I wonder what the shortest distance from any point to any graph of an equation is.

An example problem is: Find the shortest distance between \( (0,0) \) and \( y=\frac{x^2-3}{\sqrt{2}} \).

Solution to Example Problem: Any random point on the graph of the equation would be \( (x,\frac{x^2-3}{\sqrt{2}}) \). Using the distance formula to find the distance between the origin and that graph, we simplify and get \( d^2=(\frac{x^2-3}{\sqrt{2}})^2 \). Simplifying this further, we substitute \( x^2 \) with \( a \) and get \( a+(\frac{a-3}{\sqrt{2}})^2= a+\frac{a^2}{2} -3a+\frac{9}{2}=\frac{a^2}{2}-2a+\frac{9}{2} \).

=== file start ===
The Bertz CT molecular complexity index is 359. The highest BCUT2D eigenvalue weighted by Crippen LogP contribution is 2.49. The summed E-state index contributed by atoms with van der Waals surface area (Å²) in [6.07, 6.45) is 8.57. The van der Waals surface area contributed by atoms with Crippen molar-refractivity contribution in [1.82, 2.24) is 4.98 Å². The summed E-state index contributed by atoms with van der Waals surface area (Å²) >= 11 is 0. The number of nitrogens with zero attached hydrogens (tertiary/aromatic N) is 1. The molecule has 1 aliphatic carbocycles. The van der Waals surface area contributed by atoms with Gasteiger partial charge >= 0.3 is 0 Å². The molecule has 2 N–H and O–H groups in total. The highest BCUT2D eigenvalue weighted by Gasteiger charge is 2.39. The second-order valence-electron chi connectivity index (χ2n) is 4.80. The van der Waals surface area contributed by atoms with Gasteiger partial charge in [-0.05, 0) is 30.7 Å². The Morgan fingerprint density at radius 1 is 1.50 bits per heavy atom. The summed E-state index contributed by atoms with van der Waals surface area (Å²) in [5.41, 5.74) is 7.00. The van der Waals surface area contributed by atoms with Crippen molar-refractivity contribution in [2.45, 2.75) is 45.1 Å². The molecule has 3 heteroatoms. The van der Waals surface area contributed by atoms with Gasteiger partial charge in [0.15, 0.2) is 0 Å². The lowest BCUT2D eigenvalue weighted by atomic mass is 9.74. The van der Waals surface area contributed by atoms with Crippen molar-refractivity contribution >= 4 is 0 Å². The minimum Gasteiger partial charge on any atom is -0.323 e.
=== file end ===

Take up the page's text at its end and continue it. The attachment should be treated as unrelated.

Now, we must complete the square, completing it in the form \( a(a-b)^2+c \), where \( c \) is the minimum value. So \( d^2=(a-2)^2+\frac{5}{2} \). The minimum of \( d^2=\frac{5}{2} \). Therefore, the minimum of \( d=\boxed{\frac{\sqrt{10}}{2}} \).

## Comments

Sort by:

TopNewestIsn't it interesting how the shortest distance from a point \( (x_{1},y_{1}) \) and line \( y=mx+b \) is \( \frac{|y_{1}-mx_{1}-b|}{\sqrt{m^2+1}} \)?

Or if you have the points \( (x_{1},y_{1}) \), and the line \( Ax_{1}+By_{1}+C=0 \), the shortest distance between them is \( \frac{|Ax_{1}+By_{1}+C|}{\sqrt{A^2+B^2 }} \)? – Lucas Chen · 3 years, 7 months ago

Log in to reply

In general, you can always do this, but it often requires calculus. – Samir Khan · 3 years, 7 months ago

Log in to reply